Not so recession-proof after all

As hospitals battle the effects of lower utilization, their financial woes are being exacerbated by rising costs for supplies, drugs, and most importantly, labor. 

Hospitals’ supply expenses per patient increased by 18.5% from 2019 to 2022, and their drug expenses per patient rose by 19.7% during the same period, according to the American Hospital Association. As for labor costs, these rose by 20.8%. When looking solely at contract labor expenses, costs shot up a whopping 257.9% from 2019 to 2022.

Hospitals are turning to expensive contract labor due to healthcare’s severe workforce shortage. Healthcare employees are leaving the industry in droves — for instance, researchers project that the U.S. healthcare sector will be short 2.1 million nurses by 2025.

With declining patient-driven revenue, most hospitals are batting rising costs and struggling to offset them. This has forced many to make tough business decisions, such as shutting down service lines and laying off workers.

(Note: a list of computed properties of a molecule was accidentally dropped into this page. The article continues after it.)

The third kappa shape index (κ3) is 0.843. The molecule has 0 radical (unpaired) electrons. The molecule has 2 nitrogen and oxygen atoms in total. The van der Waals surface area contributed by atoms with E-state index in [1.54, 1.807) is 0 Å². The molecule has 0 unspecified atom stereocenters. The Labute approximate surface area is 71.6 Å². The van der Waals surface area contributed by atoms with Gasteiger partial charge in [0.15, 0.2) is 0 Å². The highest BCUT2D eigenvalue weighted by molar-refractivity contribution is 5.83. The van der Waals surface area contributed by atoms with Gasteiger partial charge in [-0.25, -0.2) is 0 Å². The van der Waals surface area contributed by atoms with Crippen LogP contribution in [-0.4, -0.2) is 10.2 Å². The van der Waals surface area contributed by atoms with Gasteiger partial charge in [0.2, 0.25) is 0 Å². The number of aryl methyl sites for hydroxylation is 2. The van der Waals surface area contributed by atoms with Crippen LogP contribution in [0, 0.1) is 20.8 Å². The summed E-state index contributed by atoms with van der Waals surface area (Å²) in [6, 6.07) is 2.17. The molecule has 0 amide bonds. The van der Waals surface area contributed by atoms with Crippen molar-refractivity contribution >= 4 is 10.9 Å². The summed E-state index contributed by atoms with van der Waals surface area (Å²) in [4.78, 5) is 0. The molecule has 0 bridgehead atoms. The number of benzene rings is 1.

A running list of hospital layoffs published by Becker’s Hospital Review shows that 80 different hospitals and health systems have laid off staff this year, as of its last update on August 17. Some recent examples of hospitals that are eliminating hundreds of jobs include UNC Health, Jefferson Health and Allina Health.

How to weather the storm

Not all health systems are in the red — publicly-traded, for-profit systems have actually been doing quite well this year. For example, HCA Healthcare, the country’s largest for-profit hospital chain, reported a net income of $1.19 billion for the second quarter of this year. The second-largest for-profit health system, Tenet Healthcare, posted a net income of $123 million during the same period.

As for-profit companies, these health systems face pressure from their shareholders, Wheeler pointed out. Because of this, they don’t focus on advancing community health as much as nonprofit systems do — meaning for-profit hospitals don’t engage in the same level of charity care or community outreach.

“In the for-profit world, you have pressure from the expectations on the street and from your shareholders. In the nonprofit world, I think there’s more of a balance with their mission, as well as their charitable lens on the community. This is not to say that the for-profits don’t [provide charity care], but I don’t think they have as great an emphasis on it,” Wheeler said.